Sunday – Monday System:
Mostly cloudy Sunday with some scattered snow showers. The winds will be gusting up to 60-70+ mph from the WSW in the morning and 80-90+ mph by the end of the day. That will continue to affect some upper mountain lift operations. Highs in the 30s. Snow levels hovering near to just above the base for any passing showers. We could see a dusting to an inch of snow on the mountain through the afternoon.
Steadier snow moves through Sunday evening with the cold front, and then snow showers behind the front overnight. 3-6 inches of new snow could fall overnight.
We could see a lull in the snow showers Monday morning and then possibly increasing again Monday afternoon-evening before clearing out Monday night. It will be colder with highs only in the 20s on Monday. Breezy winds from the north-northwest gusting up 30-40+ mph up top. A final dusting up to an inch or two of snow is possible Monday.
Snow levels drop Sunday night into Monday with the steadier snow showers. That will bring some drier and powdery snow to the mountain and will help to fluff the snowfall from the low precipitation amounts. Here is the updated total snowfall forecast for Sunday – Monday.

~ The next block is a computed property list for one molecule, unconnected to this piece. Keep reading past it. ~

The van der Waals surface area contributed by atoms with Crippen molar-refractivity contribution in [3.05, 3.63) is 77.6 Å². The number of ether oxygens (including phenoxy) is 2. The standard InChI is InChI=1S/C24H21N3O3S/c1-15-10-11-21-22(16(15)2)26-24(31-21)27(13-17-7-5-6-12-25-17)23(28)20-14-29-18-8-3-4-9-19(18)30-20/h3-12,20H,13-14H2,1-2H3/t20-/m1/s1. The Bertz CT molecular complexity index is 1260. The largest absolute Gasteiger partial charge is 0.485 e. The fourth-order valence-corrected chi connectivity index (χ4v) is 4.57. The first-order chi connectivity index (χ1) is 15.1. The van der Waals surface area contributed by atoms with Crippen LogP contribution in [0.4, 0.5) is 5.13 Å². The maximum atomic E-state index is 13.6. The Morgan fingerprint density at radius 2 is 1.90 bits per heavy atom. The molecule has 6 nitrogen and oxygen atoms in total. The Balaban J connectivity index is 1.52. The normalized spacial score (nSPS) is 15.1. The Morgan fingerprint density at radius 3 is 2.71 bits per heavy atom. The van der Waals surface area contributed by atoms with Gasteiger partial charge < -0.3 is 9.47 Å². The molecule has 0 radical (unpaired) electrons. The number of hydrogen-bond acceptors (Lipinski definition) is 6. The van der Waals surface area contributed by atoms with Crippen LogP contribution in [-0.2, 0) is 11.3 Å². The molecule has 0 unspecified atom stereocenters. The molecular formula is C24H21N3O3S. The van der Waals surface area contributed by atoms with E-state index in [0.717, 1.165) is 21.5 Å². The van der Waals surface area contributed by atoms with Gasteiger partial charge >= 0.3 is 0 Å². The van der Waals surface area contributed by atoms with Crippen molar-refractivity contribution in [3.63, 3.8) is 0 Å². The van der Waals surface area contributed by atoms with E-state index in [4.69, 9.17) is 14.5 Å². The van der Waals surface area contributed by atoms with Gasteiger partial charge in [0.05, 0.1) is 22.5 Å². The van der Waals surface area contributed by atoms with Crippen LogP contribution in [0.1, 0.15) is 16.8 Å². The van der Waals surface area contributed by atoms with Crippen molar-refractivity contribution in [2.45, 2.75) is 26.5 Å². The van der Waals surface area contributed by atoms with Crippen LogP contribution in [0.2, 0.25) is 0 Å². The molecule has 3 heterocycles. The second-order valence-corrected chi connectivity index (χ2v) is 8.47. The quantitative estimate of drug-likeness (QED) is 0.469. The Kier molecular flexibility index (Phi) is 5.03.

- 3-7 inches at the base.
- 4-8 inches at mid-mountain elevations.
- 5-9 inches up top.
Tuesday – Thursday:
We start to go into a drier pattern Tuesday and Wednesday with mostly sunny skies expected. But it’s still cold with highs in the 30s. Thursday and Friday high pressure is building in over the West Coast with mostly sunny skies and highs warming into the 40s, and maybe near 50 degrees at the base on Friday.
High pressure continues to build over the West through Easter weekend and into the week of the 10th. That will continue the dry pattern and warming trend over the West. Highs into the 50s over the weekend and into the 60s by the 10th-11th! The long-range models show the dry pattern and below-average precipitation continuing through at least the 13th.
Temperatures will likely cool down a little beyond the 11th as the ridge is forecast to start weakening and shifting east. By the 15th the long-range models continue to show lower heights over the West Coast with troughing near the coast. That would bring back some cooler temperatures and would open the door to storms moving into the West Coast.
By then we are going into the 2nd half of April when the chances for stronger storms continue to decline. The precipitation averages fall pretty quickly into May. That doesn’t mean that we won’t see a stronger storm move through with some measurable snow. We’ll keep an eye on the storms to see if any could spin up into CA with some measurable late-season snow for the mountain.